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I have written an app using the official API to upload to Google drive, this works perfectly. However I can't find anyway to cancel an upload. I'm running it in an ASyncTask, so far I have tried making the drive object, the file path, the token and a few other variables none. I've also tried to invalidate the token however it seems this only removes it from the cache and doesn't actually invalidate it server side. I've called cancel on the ASyncTask however if it is cancelled once the upload has started there seems to be no way to stop it.

My issue is if a user starts uploading a 100mb file there's no way for them to cancel it other then turning their internet connection on and off which isn't practical. This is my upload code:

  java.io.File jFile = new java.io.File(path); //Does not get file just info
                File body = setBody(jFile, mimeType);
                try
                {
                  java.io.File mediaFile = new java.io.File(path);
                  InputStreamContent mediaContent =
                      new InputStreamContent(mimeType,
                          new BufferedInputStream(new FileInputStream(mediaFile)));
                  mediaContent.setLength(mediaFile.length());
                  request = drive.files().insert(body, mediaContent);
                  request.getMediaHttpUploader().setProgressListener(new CustomProgressListener());
                  File file = request.execute();

Surely there is a way to cancel an upload?

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3 Answers 3

up vote 4 down vote accepted

Great question! I filed a feature request for the ability to cancel a media upload request:

https://code.google.com/p/google-api-java-client/issues/detail?id=671

However, this may a difficult feature to implement based on the current design of that library.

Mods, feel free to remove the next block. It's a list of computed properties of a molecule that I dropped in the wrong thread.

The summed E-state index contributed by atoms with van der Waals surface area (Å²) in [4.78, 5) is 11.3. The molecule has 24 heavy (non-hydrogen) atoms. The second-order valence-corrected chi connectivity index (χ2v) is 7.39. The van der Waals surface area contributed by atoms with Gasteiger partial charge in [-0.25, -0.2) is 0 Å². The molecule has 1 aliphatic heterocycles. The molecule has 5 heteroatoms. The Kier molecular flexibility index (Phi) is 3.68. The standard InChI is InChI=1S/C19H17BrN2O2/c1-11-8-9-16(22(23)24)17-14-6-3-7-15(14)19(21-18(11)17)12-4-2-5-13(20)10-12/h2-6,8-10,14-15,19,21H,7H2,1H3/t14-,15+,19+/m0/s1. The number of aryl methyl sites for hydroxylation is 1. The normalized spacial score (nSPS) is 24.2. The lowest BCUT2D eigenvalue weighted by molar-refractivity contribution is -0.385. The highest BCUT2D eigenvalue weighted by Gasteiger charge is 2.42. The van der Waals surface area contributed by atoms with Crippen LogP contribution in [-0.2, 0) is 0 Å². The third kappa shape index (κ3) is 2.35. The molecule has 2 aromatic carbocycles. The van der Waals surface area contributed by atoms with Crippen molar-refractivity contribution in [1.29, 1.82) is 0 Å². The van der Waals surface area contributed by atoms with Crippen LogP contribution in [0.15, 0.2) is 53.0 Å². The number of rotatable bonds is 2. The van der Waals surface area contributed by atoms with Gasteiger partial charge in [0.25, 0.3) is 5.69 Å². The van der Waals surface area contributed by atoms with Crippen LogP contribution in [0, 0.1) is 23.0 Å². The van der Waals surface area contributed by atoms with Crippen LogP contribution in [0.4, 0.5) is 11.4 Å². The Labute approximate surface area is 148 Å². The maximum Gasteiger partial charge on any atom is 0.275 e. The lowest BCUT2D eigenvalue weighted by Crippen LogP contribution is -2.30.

Another option to consider is to not use AsyncTask and instead implementing the multi-threading yourself and abort the running Thread. Not pleasant, but may be your only option for doing this now.

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1  
I have tried to call thread. Interrupt () method but the upload continue anyway. What do you mean by implementing the multi thread yourself? –  pommedeterresautee Dec 24 '12 at 8:35

In a comment I have said that putting the request in a thread and call interrupt is not working. So I was searching another way of doing it.

I have finally found one, an ugly one: Close the InputStream of the uploaded file!

I initialize with:

mediaContent = new InputStreamContent(NOTE_MIME_TYPE,new BufferedInputStream(new FileInputStream(fileContent)));
mediaContent.setLength(fileContent.length());

And in a stop listener I have :

IOUtils.closeQuietly(mediaContent.getInputStream());

For sure it should be possible to do it in a better way!

Regards

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Did you use this with Android? what is the absolute name of IOUtils? I only can import com.google.api.client.util.IOUtils but this class doesn't have this method. mediaContent.getInputStream().close is also not working. –  David Nov 7 '13 at 15:38
    
it s part of Appache IO lib. –  pommedeterresautee Nov 11 '13 at 19:04
    
And why is this solution an ugly one? –  David Nov 12 '13 at 9:54
    
Because to stop the upload, basically you make it crash. The lib is uploading and then you close the InputStream which probably release an exception inside the lib, and then it s stopped. A way to ask nicely to stop the upload would be better! –  pommedeterresautee Nov 14 '13 at 14:24

I've been looking for an answer for a long time as well. The following is the best I could come up with.

Store the Future object anywhere you want (use Object or Void):

Future<Object> future;

Call this code (Java 8):

try
{
    ExecutorService executor = Executors.newSingleThreadExecutor();

    future = (Future<Object>) executor.submit(() ->
    {
       // start uploading process here
    });

    future.get();            // run the thread (blocks)
    executor.shutdown();
}
catch (CancellationException | ExecutionException | InterruptedException e)
{}

To cancel, call:

future.cancel(true);

This solution hasn't produced any nasty side effects so far, unlike stopping a thread (deprecated), and guarantees a cancel, unlike interrupting.

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